Ten-year-old Katie Brennan has always been active. She participates in several sports throughout the year, including soccer and cross country, and skis most winters. But during soccer season last fall, she began to develop a bit of a limp, complaining of pain in her knee.
Her pediatrician initially diagnosed Katie with Osgood-Schlatter disease, an overuse injury of the knee that causes pain and swelling in the area over the shin bone. She underwent physical therapy for her knee and was soon back in action, hitting the slopes with her family that winter.
But that spring, during cross country season, Katie fell during one of her races and could no longer walk. X-rays revealed that it wasn't her knee that was causing the problem; it was actually her hip. Katie had a slipped capital femoral epiphysis—the upper end of her femur (thigh bone) had slipped at the area where the bone grows (growth plate) and wasn't fitting together correctly.
"The doctors told us that Katie was in danger of losing the head of her femur," says her father, William, who is a psychiatrist in Maine. "One of my colleagues said we should take her to Children's Hospital Boston."
|Slipped Capital Femoral Epiphysis
Symptoms usually begin between 8 and 16 years of age, but may begin earlier in girls. Symptoms vary in severity and speed of progression and may include:
Hip pain and decreased movement during the early stages of the condition
Mild discomfort in the groin, thigh, or knee while walking or running. Rest relieves this discomfort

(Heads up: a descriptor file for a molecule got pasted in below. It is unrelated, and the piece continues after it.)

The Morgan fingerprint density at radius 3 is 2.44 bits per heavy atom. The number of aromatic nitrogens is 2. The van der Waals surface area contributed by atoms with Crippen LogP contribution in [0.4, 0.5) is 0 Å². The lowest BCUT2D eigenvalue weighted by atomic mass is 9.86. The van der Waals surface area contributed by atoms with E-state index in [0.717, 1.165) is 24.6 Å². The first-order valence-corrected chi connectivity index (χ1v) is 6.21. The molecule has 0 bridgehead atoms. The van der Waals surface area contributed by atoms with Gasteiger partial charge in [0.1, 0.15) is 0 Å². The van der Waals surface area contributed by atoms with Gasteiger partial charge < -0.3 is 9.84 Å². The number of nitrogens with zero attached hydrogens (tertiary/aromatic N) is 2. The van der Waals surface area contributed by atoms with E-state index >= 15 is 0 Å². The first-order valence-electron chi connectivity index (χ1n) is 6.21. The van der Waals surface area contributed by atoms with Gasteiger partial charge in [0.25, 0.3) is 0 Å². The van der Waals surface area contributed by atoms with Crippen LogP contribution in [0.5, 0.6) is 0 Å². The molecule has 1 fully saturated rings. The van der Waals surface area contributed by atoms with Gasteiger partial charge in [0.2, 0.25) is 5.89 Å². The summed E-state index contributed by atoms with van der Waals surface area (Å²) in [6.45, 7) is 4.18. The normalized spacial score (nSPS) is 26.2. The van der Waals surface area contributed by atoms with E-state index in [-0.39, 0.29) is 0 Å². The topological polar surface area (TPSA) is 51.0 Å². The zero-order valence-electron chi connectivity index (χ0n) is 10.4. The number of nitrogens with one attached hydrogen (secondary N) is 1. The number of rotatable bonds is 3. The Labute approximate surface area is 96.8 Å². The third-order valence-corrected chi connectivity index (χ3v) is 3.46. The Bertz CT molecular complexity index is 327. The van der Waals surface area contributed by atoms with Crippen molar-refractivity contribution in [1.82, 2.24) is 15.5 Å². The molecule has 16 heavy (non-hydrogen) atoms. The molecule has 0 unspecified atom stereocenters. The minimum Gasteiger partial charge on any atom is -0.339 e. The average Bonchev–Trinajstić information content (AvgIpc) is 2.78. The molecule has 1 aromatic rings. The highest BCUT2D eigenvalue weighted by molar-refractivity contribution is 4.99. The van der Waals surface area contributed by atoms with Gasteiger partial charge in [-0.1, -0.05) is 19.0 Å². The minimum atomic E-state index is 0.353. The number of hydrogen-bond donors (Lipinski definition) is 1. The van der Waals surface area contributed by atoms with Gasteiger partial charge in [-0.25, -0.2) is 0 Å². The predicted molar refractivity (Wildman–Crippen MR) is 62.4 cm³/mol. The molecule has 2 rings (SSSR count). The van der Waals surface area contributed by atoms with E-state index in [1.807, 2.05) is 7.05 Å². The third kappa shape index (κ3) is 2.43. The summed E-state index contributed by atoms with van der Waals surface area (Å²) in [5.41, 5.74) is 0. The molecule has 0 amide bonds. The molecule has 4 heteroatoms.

Stiffness, a limp and a walk with the foot turned out
Muscle spasms in the legs
Katie was seen by Young-Jo Kim, MD, PhD, of Children's Adolescent and Young Adult Hip Program. "Slips can be triggered in a couple of different ways, such as a rapid increase in body weight or height, or even an injury" says Dr. Kim. "While chronic slips are more common in boys, the more severe, unstable cases tend to occur in girls."
"The tricky thing about slips is that they often manifest themselves with knee pain, when it's really the hip that's injured," he adds. "Patients may have trouble sitting or walking, or even begin to walk with a bit of a limp, like Katie."
Dr. Kim determined Katie would need hip surgery, which she underwent last January. "We are now able to safely dislocate the hip during surgery so that we can work within the joint," he says. "In Katie's case, we used this technique to reposition the femoral head and pin it back into its rightful place, which will help prevent the onset of arthritis in the hip later in life."
Katie's procedure was a great success. After a few months on crutches and a little physical therapy, she was soon walking normally again. "The injury, the surgery—all of it was quite a shock at first, but things are going quite well now," says William.
Katie returned to Children's in late November to have the hardware placed in her hip during the initial surgery removed. Dr. Kim will continue to follow Katie once a year for the time being but says she'll be back to her normal, active lifestyle in just a few short weeks.